“To go from being dead in the water three months ago to having this on the way to the president’s desk is nothing short of remarkable,” Will Hubbard, vice president of government affairs for Student Veterans of America, said when the Senate passed the bill Aug. 2.

SVA President Jared Lyon credited Hubbard and representatives from Military Order of the Purple Heart, Got Your 6, Vietnam Veterans of America, Veterans of Foreign Wars, the American Legion and Tragedy Assistance Program for Survivors for getting the bill passed. A few dozen other veterans, military and education organizations also supported it.

"This is a moment worth celebrating with our sisters and brothers who have - and will have - worn our nation's cloth,” Lyon said in a statement. “Thanks to the herculean effort of the veteran community and allies in Congress, student veterans today and in the future will enjoy lifetime access to the GI Bill.”

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©2017 the Stars and Stripes. Distributed by Tribune Content Agency, LLC.

U.S. Army photo

On Nov, 10, 2004, Army Staff Sgt. David Bellavia knew that he stood a good chance of dying as he tried to save his squad.

Bellavia survived the intense enemy fire and went on to single-handedly kill five insurgents as he cleared a three-story house in Fallujah during the iconic battle for the city. For his bravery that day, President Trump will present Bellavia with the Medal of Honor on Tuesday, making him the first living Iraq war veteran to receive the award.

In an interview with Task & Purpose, Bellavia recalled that the house where he fought insurgents was dark and filled with putrid water that flowed from broken pipes. The battle itself was an assault on his senses: The stench from the water, the darkness inside the home, and the sounds of footsteps that seemed to envelope him.

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(U.S. Army/Pvt. Stephen Peters)

With the Imperial Japanese Army hot on his heels, Oscar Leonard says he barely slipped away from getting caught in the grueling Bataan Death March in 1942 by jumping into a choppy bay in the dark of the night, clinging to a log and paddling to the Allied-fortified island of Corregidor.

After many weeks of fighting there and at Mindanao, he was finally captured by the Japanese and spent the next several years languishing under brutal conditions in Filipino and Japanese World War II POW camps.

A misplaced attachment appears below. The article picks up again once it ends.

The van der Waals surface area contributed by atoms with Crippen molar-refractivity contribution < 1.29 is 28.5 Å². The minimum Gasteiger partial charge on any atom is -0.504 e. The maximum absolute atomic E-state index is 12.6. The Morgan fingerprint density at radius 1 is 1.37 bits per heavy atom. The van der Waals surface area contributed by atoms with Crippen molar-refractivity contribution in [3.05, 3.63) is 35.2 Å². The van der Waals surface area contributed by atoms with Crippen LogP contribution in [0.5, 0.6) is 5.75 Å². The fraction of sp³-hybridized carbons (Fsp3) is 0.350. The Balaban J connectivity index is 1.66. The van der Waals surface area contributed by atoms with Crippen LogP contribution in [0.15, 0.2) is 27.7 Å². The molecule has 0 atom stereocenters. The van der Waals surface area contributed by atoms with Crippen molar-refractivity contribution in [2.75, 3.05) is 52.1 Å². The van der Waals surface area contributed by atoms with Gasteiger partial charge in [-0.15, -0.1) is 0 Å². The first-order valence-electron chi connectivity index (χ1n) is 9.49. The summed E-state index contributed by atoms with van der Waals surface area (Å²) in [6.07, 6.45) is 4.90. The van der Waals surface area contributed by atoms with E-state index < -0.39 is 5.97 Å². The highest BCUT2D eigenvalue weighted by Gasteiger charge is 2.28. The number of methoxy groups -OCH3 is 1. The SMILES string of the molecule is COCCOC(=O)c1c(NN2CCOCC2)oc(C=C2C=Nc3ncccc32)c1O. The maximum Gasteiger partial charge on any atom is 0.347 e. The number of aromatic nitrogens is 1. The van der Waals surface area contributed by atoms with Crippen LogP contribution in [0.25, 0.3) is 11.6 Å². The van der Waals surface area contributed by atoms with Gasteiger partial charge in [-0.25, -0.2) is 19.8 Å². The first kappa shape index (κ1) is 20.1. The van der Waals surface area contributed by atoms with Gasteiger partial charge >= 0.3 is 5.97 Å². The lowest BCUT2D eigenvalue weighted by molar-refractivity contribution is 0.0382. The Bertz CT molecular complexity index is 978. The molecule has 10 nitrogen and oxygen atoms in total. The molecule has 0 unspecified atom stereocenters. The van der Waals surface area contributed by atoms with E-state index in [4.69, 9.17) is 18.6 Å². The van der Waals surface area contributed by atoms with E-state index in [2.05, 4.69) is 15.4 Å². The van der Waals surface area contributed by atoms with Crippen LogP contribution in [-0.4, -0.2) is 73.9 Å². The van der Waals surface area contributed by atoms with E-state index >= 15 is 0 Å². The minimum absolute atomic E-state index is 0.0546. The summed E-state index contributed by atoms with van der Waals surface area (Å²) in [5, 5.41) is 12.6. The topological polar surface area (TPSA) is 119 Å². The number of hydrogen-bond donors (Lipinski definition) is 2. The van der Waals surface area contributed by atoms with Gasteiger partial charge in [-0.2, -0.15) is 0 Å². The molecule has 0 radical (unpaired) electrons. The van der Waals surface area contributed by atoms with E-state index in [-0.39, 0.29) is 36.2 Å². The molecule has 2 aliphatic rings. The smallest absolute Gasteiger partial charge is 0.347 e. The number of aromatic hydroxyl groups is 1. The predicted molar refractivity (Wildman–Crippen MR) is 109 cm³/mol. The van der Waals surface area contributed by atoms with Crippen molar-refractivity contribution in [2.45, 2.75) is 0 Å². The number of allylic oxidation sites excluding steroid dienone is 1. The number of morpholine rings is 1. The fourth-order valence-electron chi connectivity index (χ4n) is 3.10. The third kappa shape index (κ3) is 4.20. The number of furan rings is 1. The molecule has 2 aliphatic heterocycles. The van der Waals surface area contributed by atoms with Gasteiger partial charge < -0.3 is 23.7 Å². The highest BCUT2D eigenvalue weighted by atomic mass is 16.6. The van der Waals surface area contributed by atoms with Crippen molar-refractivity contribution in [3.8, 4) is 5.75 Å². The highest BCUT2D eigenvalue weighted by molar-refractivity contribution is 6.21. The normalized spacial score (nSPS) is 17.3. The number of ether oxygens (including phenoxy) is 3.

Now, having just turned 100 years old, the Antioch resident has been recognized for his 42-month ordeal as a prisoner of war, thanks to the efforts of his friends at the Brentwood VFW Post #10789 and Congressman Jerry McNerney.

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(U.S. Marine Corps/Staff Sgt. Andrew Ochoa)

Editor's Note: This article by Gina Harkins originally appeared on Military.com, a leading source of news for the military and veteran community.

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The North Carolina-based Kilo Company, 3rd Battalion, 8th Marines, will test drones, robots and other high-tech equipment at Muscatatuck Urban Training Center near Butlerville, Indiana, in August.

They'll spend weeks weaving through underground tunnels and simulating fires in a mock packed downtown city center. They'll also face off against their peers, who will be equipped with off-the-shelf drones and other gadgets the enemy is now easily able to bring to the fight.

It's the start of a four-year effort, known as Project Metropolis, that leaders say will transform the way Marines train for urban battles. The effort is being led by the Marine Corps Warfighting Laboratory, based in Quantico, Virginia. It comes after service leaders identified a troubling problem following nearly two decades of war in the Middle East: adversaries have been studying their tactics and weaknesses, and now they know how to exploit them.

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(Reuters/Carlos Barria)

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Trump told reporters he was signing an executive order for the sanctions amid tensions between the United States and Iran that have grown since May, when Washington ordered all countries to halt imports of Iranian oil.

Trump also said the sanctions would have been imposed regardless of the incident over the drone. He said the supreme leaders was ultimately responsible for what Trump called "the hostile conduct of the regime."

"Sanctions imposed through the executive order ... will deny the Supreme Leader and the Supreme Leader's office, and those closely affiliated with him and the office, access to key financial resources and support," Trump said.